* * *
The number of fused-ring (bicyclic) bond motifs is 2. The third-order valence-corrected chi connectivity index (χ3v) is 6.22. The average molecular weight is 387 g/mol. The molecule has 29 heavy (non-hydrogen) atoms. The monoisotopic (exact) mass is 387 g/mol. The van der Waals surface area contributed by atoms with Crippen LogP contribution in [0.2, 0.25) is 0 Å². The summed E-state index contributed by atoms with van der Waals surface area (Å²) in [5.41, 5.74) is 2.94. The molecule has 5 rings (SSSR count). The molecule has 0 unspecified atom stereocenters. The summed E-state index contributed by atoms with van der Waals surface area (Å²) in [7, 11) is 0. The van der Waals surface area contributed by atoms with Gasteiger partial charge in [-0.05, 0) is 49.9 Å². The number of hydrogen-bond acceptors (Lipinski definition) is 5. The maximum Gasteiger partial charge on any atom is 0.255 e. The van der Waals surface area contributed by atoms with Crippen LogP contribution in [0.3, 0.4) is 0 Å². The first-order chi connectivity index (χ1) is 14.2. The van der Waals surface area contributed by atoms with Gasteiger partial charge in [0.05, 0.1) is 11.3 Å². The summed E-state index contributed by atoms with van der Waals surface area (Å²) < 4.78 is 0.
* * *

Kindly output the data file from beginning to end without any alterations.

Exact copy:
The number of fused-ring (bicyclic) bond motifs is 2. The third-order valence-corrected chi connectivity index (χ3v) is 6.22. The average molecular weight is 387 g/mol. The molecule has 29 heavy (non-hydrogen) atoms. The monoisotopic (exact) mass is 387 g/mol. The van der Waals surface area contributed by atoms with Crippen LogP contribution in [0.2, 0.25) is 0 Å². The summed E-state index contributed by atoms with van der Waals surface area (Å²) in [5.41, 5.74) is 2.94. The molecule has 5 rings (SSSR count). The molecule has 0 unspecified atom stereocenters. The summed E-state index contributed by atoms with van der Waals surface area (Å²) in [7, 11) is 0. The van der Waals surface area contributed by atoms with Gasteiger partial charge in [-0.05, 0) is 49.9 Å². The number of hydrogen-bond acceptors (Lipinski definition) is 5. The maximum Gasteiger partial charge on any atom is 0.255 e. The van der Waals surface area contributed by atoms with Crippen LogP contribution in [0.3, 0.4) is 0 Å². The first-order chi connectivity index (χ1) is 14.2. The van der Waals surface area contributed by atoms with Gasteiger partial charge in [0.05, 0.1) is 11.3 Å². The summed E-state index contributed by atoms with van der Waals surface area (Å²) < 4.78 is 0.